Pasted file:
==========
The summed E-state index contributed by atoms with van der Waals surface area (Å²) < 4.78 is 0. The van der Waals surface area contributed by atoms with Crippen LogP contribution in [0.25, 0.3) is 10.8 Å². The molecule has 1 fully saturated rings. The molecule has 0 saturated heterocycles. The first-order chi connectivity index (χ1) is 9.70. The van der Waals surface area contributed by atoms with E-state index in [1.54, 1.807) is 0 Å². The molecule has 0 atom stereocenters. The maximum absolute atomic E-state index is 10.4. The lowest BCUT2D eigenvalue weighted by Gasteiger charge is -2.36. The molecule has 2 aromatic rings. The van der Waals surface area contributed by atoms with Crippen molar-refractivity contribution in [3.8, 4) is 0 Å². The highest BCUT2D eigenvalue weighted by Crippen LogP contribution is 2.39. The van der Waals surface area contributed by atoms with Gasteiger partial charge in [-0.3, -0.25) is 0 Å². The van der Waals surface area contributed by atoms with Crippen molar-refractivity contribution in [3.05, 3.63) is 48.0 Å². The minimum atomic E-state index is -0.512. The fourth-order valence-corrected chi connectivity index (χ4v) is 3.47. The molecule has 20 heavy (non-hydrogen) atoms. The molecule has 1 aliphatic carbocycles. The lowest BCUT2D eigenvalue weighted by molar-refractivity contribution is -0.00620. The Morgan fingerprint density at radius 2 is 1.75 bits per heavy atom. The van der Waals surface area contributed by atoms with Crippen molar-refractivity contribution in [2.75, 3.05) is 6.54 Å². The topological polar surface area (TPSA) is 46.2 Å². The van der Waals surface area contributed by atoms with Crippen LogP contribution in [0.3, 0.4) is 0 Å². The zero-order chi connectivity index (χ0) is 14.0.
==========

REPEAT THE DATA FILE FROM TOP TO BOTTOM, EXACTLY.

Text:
The summed E-state index contributed by atoms with van der Waals surface area (Å²) < 4.78 is 0. The van der Waals surface area contributed by atoms with Crippen LogP contribution in [0.25, 0.3) is 10.8 Å². The molecule has 1 fully saturated rings. The molecule has 0 saturated heterocycles. The first-order chi connectivity index (χ1) is 9.70. The van der Waals surface area contributed by atoms with E-state index in [1.54, 1.807) is 0 Å². The molecule has 0 atom stereocenters. The maximum absolute atomic E-state index is 10.4. The lowest BCUT2D eigenvalue weighted by Gasteiger charge is -2.36. The molecule has 2 aromatic rings. The van der Waals surface area contributed by atoms with Crippen molar-refractivity contribution in [3.8, 4) is 0 Å². The highest BCUT2D eigenvalue weighted by Crippen LogP contribution is 2.39. The van der Waals surface area contributed by atoms with Gasteiger partial charge in [-0.3, -0.25) is 0 Å². The van der Waals surface area contributed by atoms with Crippen molar-refractivity contribution in [3.05, 3.63) is 48.0 Å². The minimum atomic E-state index is -0.512. The fourth-order valence-corrected chi connectivity index (χ4v) is 3.47. The molecule has 20 heavy (non-hydrogen) atoms. The molecule has 1 aliphatic carbocycles. The lowest BCUT2D eigenvalue weighted by molar-refractivity contribution is -0.00620. The Morgan fingerprint density at radius 2 is 1.75 bits per heavy atom. The van der Waals surface area contributed by atoms with Crippen molar-refractivity contribution in [2.75, 3.05) is 6.54 Å². The topological polar surface area (TPSA) is 46.2 Å². The van der Waals surface area contributed by atoms with Crippen LogP contribution in [0.3, 0.4) is 0 Å². The zero-order chi connectivity index (χ0) is 14.0.